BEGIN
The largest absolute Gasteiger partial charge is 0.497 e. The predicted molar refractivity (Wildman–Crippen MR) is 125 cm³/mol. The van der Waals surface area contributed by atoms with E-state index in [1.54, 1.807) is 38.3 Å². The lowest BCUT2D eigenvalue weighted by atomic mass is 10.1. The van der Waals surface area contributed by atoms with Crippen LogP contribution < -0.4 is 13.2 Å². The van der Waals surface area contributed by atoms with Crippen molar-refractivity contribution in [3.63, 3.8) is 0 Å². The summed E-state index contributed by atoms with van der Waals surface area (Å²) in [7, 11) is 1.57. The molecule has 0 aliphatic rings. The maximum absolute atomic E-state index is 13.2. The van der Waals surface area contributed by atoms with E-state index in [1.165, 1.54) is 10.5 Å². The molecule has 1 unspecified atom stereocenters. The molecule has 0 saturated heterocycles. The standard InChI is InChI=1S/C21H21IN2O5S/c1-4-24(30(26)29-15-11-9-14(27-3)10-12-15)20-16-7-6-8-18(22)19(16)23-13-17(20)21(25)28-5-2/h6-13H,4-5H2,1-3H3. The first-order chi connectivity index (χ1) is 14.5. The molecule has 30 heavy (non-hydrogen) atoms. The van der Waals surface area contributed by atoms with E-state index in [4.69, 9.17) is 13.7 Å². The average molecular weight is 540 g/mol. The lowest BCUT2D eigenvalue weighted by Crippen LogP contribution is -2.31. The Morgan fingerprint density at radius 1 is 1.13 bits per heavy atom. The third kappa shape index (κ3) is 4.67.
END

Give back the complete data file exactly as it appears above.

The largest absolute Gasteiger partial charge is 0.497 e. The predicted molar refractivity (Wildman–Crippen MR) is 125 cm³/mol. The van der Waals surface area contributed by atoms with E-state index in [1.54, 1.807) is 38.3 Å². The lowest BCUT2D eigenvalue weighted by atomic mass is 10.1. The van der Waals surface area contributed by atoms with Crippen LogP contribution < -0.4 is 13.2 Å². The van der Waals surface area contributed by atoms with Crippen molar-refractivity contribution in [3.63, 3.8) is 0 Å². The summed E-state index contributed by atoms with van der Waals surface area (Å²) in [7, 11) is 1.57. The molecule has 0 aliphatic rings. The maximum absolute atomic E-state index is 13.2. The van der Waals surface area contributed by atoms with E-state index in [1.165, 1.54) is 10.5 Å². The molecule has 1 unspecified atom stereocenters. The molecule has 0 saturated heterocycles. The standard InChI is InChI=1S/C21H21IN2O5S/c1-4-24(30(26)29-15-11-9-14(27-3)10-12-15)20-16-7-6-8-18(22)19(16)23-13-17(20)21(25)28-5-2/h6-13H,4-5H2,1-3H3. The first-order chi connectivity index (χ1) is 14.5. The molecule has 30 heavy (non-hydrogen) atoms. The van der Waals surface area contributed by atoms with E-state index in [4.69, 9.17) is 13.7 Å². The average molecular weight is 540 g/mol. The lowest BCUT2D eigenvalue weighted by Crippen LogP contribution is -2.31. The Morgan fingerprint density at radius 1 is 1.13 bits per heavy atom. The third kappa shape index (κ3) is 4.67.